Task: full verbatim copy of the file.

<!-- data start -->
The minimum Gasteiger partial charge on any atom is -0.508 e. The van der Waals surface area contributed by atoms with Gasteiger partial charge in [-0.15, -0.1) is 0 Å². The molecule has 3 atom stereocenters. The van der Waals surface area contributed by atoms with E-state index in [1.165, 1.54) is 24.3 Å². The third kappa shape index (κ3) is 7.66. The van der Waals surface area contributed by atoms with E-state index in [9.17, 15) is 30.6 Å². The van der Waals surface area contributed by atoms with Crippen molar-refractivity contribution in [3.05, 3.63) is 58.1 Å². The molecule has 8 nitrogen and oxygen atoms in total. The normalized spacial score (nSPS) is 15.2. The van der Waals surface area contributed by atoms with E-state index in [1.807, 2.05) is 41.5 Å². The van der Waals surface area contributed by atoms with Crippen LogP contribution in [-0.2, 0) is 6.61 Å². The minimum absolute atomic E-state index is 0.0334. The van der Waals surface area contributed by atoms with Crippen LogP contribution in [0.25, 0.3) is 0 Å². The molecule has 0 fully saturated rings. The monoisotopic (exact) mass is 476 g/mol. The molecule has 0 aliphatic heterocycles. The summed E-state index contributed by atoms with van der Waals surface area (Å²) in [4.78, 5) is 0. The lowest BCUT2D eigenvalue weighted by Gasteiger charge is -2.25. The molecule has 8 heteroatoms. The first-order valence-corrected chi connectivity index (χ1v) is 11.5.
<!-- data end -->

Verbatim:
The minimum Gasteiger partial charge on any atom is -0.508 e. The van der Waals surface area contributed by atoms with Gasteiger partial charge in [-0.15, -0.1) is 0 Å². The molecule has 3 atom stereocenters. The van der Waals surface area contributed by atoms with E-state index in [1.165, 1.54) is 24.3 Å². The third kappa shape index (κ3) is 7.66. The van der Waals surface area contributed by atoms with E-state index in [9.17, 15) is 30.6 Å². The van der Waals surface area contributed by atoms with Crippen molar-refractivity contribution in [3.05, 3.63) is 58.1 Å². The molecule has 8 nitrogen and oxygen atoms in total. The normalized spacial score (nSPS) is 15.2. The van der Waals surface area contributed by atoms with E-state index in [1.807, 2.05) is 41.5 Å². The van der Waals surface area contributed by atoms with Crippen LogP contribution in [-0.2, 0) is 6.61 Å². The minimum absolute atomic E-state index is 0.0334. The van der Waals surface area contributed by atoms with Crippen LogP contribution in [0.25, 0.3) is 0 Å². The molecule has 0 fully saturated rings. The monoisotopic (exact) mass is 476 g/mol. The molecule has 0 aliphatic heterocycles. The summed E-state index contributed by atoms with van der Waals surface area (Å²) in [4.78, 5) is 0. The lowest BCUT2D eigenvalue weighted by Gasteiger charge is -2.25. The molecule has 8 heteroatoms. The first-order valence-corrected chi connectivity index (χ1v) is 11.5.